Review: Bennett’s Song

bennett's song

You know that bit in Hereditary where Toni Collette repeatedly smashes her head against the ceiling? That’s like the metaphor for watching Bennett’s Song.

Okay, that’s super harsh. I’m sorry. A lot of effort goes into making a film, and a lot of people work hard, and so I always feel kind of bad when I know that I really didn’t like something. It’s not that Bennett’s Song is offensive, or even that it’s terrible, it’s just that it’s incredibly dull, meandering, poorly written and, well… okay, it’s bad. I’m sorry. I really am.

Telling the story of two forty-something people who think they’ll never find love but suddenly do, which each other, but then morphing into the story of two people who each have seven kids who somehow miraculously meet, decide to get married and then, one of the kids writes a song, or something. I don’t know. It doesn’t know what it wants to be. That’s part of the problem.

It plays out like three movies in one, with each act almost becoming it’s own short film. Bennett’s Song has its heart in the right place, but not much else. The dialogue is stiff and awkward, it very much tells the audience everything, rather than showing it, and it just goes on and on and on, never really going anywhere, and without even half as much meaning as it thinks it had.

Look, I like the idea of a film about a family made up of lots of different people from lots of different cultures, and I’ll admit that I can’t help enjoying anything that takes time out of it’s main plot to have a scene where characters sit down and explicitly discuss why racism is bad and racists are… well, dumb, but the problem here is that Bennett’s Song is constantly taking time out to focus on other things.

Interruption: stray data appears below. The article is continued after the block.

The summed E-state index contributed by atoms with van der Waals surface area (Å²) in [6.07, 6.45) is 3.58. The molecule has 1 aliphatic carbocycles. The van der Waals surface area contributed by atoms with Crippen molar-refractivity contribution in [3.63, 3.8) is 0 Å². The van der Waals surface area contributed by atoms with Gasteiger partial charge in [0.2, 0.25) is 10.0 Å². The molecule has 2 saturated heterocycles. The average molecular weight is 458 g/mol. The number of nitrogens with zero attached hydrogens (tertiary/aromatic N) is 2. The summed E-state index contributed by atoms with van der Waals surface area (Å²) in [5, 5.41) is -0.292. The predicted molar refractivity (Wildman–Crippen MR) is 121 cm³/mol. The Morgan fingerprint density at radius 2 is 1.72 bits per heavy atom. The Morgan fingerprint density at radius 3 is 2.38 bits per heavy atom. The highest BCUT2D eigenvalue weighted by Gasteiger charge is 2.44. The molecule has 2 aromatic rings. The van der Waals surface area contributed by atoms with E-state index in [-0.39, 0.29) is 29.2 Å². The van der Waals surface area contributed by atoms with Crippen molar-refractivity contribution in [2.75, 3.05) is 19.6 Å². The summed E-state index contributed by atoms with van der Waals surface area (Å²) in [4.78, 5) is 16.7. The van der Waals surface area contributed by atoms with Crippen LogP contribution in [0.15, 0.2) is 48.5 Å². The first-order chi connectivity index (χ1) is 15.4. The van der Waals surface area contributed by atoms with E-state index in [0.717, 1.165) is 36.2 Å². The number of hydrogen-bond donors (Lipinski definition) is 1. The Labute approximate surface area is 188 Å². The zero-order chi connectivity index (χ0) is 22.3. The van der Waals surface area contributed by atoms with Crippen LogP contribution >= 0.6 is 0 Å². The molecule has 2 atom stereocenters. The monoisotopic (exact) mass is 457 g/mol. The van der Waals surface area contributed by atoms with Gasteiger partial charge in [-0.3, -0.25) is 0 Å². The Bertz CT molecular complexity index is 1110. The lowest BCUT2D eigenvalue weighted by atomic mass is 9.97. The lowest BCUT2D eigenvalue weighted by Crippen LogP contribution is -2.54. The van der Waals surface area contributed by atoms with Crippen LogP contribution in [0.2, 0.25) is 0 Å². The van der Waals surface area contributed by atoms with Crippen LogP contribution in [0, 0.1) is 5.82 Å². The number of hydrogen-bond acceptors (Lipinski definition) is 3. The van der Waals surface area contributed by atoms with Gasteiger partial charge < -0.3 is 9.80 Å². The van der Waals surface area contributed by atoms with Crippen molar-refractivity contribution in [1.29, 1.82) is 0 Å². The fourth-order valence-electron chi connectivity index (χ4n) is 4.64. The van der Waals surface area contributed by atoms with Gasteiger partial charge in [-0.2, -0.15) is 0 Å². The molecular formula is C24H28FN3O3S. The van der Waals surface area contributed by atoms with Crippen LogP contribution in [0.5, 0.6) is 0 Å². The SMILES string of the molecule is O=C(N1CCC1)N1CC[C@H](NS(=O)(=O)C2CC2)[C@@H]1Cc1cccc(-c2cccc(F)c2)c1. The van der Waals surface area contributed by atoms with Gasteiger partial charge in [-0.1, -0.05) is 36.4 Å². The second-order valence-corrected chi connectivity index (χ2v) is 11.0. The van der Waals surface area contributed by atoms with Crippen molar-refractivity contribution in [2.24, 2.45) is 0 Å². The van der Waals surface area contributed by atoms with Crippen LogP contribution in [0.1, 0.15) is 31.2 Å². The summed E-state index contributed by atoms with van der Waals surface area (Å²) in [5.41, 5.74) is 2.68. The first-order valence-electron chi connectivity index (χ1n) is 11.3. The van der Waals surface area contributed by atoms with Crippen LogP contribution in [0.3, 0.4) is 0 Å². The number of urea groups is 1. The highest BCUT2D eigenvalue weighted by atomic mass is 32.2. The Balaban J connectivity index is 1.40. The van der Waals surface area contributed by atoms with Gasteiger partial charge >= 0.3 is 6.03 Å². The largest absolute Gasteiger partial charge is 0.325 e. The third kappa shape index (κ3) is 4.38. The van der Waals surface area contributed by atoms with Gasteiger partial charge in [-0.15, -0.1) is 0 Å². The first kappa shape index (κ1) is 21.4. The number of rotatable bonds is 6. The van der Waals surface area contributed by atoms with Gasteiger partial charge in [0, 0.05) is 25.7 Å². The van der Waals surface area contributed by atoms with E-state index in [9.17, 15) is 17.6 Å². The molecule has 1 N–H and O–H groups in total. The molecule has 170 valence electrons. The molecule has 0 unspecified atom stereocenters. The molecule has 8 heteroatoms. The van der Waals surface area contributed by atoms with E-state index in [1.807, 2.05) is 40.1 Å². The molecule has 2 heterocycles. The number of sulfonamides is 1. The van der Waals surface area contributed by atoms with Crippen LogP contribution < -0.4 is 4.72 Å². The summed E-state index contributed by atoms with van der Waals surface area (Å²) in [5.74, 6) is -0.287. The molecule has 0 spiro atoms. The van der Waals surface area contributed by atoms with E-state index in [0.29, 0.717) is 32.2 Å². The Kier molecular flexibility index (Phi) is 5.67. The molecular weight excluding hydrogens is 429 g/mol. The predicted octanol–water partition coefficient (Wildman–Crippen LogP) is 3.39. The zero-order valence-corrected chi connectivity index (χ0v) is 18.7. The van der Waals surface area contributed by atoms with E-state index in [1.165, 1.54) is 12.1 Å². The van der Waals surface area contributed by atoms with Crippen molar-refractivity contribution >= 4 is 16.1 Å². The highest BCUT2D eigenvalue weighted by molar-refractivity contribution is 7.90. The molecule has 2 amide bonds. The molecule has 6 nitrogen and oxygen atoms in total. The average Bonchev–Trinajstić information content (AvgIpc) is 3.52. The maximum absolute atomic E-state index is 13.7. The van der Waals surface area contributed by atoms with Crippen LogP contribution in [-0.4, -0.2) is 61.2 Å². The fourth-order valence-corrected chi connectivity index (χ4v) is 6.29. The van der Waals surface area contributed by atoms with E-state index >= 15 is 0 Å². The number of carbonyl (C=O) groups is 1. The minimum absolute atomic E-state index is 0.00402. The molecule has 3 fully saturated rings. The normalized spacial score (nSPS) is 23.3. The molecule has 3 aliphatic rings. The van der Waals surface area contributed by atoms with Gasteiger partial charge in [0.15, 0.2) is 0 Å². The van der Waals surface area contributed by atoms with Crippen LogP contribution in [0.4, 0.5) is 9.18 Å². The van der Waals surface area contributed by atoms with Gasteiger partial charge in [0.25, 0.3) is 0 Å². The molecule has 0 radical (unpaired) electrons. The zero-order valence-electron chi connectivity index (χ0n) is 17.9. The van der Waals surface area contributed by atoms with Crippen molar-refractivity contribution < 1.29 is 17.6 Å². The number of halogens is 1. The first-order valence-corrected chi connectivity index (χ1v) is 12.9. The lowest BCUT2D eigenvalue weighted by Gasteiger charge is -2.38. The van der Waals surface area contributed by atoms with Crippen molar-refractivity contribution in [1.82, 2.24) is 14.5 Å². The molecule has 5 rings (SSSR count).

There are so many little subplots that just fizzle out or disappear entirely, there are scenes that seem to directly contradict things that happen next (weren’t the kids supposed to meet the dad’s new girlfriend? Wasn’t that a thing? Where the hell did that go?), and it jumps on any and every opportunity to have a “heartfelt” moment where one character announces their love for another or gives some emotional speech about something.

But perhaps Bennett’s Song’s biggest flaw is in its confusion about who it’s meant for. It looks like a drama, plays like a family comedy that should probably feature Steve Martin in the backend of his career, sounds like it thinks it’s something directed by Richard Curtis and never really meshes these disparate elements together into a cohesive or enjoyable whole.

I found it a struggle to get through, I’m not going to lie.

Normally when I dislike I movie I can sit down and consider just why, and normally it winds up being that it’s simply just not a movie for me (and seriously, I like everything. I think the Hugh Grant/Drew Barrymore rom-com Music and Lyrics is woefully underappreciated and I will sing along to Pop! Goes My Heart if it ever comes up… no joke), but Bennett’s Song should, in theory hit the right notes for me. It’s got a good message, it works outside of the studio system and it doesn’t follow a strict conventional structure, but I just couldn’t like it.

Mostly what it comes down to is a poor script that needed a couple more rewrites and a director who knows when to aim for a big emotional moment and when to hold back and simply just allow a moment to be.

There were a couple of parts that made me smile, but mostly it just bored me. Endless conversation after endless conversation, with characters announcing how they feel (you can’t do that! That makes me feel angry!) and ideas that are never fully explored or developed. I was waiting for something to happen with Tara Reid’s neighbour, who takes an instant dislike to the family of… wait, let me do the math… seventeen – including the Grandma – but, ultimately, she winds up just being a bit of a dick with no real motive. She stops one character from using a video, but then returns it later anyway, and, in the end, everything is sort of just solved by a magic talk-show that apparently has the power to do absolutely everything.

I want to tell you to watch Bennett’s Song, an independently produced family comedy that tries something new and has a great message, but I can’t. It’s not quite Toni Collette smashing her head against the ceiling, but another half hour and it probably would have been.

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Alex Secker is a writer/director/editor. His debut feature film, the micro-budget thriller Follow the Crows, won Best Independent Film at the Global Film Festival Awards, while his stage-play, The Door, won the People’s Choice Award at the 2017 Swinge Festival.


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